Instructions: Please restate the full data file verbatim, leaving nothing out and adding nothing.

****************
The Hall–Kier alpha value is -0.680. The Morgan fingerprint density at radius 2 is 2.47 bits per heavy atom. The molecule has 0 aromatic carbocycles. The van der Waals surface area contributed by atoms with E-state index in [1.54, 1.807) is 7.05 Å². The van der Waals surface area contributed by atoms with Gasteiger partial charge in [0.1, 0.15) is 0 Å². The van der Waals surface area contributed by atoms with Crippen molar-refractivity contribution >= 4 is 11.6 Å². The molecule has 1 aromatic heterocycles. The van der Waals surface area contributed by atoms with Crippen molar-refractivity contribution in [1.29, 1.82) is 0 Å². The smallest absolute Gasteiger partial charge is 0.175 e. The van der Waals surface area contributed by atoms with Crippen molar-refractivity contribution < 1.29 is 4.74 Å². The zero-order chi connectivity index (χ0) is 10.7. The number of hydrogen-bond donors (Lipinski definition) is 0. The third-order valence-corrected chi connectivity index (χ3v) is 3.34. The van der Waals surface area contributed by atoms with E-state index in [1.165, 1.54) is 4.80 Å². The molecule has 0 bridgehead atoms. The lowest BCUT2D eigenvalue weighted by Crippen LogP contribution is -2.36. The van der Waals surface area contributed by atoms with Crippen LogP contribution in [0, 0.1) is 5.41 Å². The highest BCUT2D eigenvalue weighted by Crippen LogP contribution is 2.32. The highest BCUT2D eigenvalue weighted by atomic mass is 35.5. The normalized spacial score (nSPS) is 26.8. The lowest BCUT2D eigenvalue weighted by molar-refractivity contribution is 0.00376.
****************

The Hall–Kier alpha value is -0.680. The Morgan fingerprint density at radius 2 is 2.47 bits per heavy atom. The molecule has 0 aromatic carbocycles. The van der Waals surface area contributed by atoms with E-state index in [1.54, 1.807) is 7.05 Å². The van der Waals surface area contributed by atoms with Gasteiger partial charge in [0.1, 0.15) is 0 Å². The van der Waals surface area contributed by atoms with Crippen molar-refractivity contribution >= 4 is 11.6 Å². The molecule has 1 aromatic heterocycles. The van der Waals surface area contributed by atoms with Crippen molar-refractivity contribution in [1.29, 1.82) is 0 Å². The smallest absolute Gasteiger partial charge is 0.175 e. The van der Waals surface area contributed by atoms with Crippen molar-refractivity contribution < 1.29 is 4.74 Å². The zero-order chi connectivity index (χ0) is 10.7. The number of hydrogen-bond donors (Lipinski definition) is 0. The third-order valence-corrected chi connectivity index (χ3v) is 3.34. The van der Waals surface area contributed by atoms with E-state index in [1.165, 1.54) is 4.80 Å². The molecule has 0 bridgehead atoms. The lowest BCUT2D eigenvalue weighted by Crippen LogP contribution is -2.36. The van der Waals surface area contributed by atoms with Crippen LogP contribution in [0, 0.1) is 5.41 Å². The highest BCUT2D eigenvalue weighted by Crippen LogP contribution is 2.32. The highest BCUT2D eigenvalue weighted by atomic mass is 35.5. The normalized spacial score (nSPS) is 26.8. The lowest BCUT2D eigenvalue weighted by molar-refractivity contribution is 0.00376.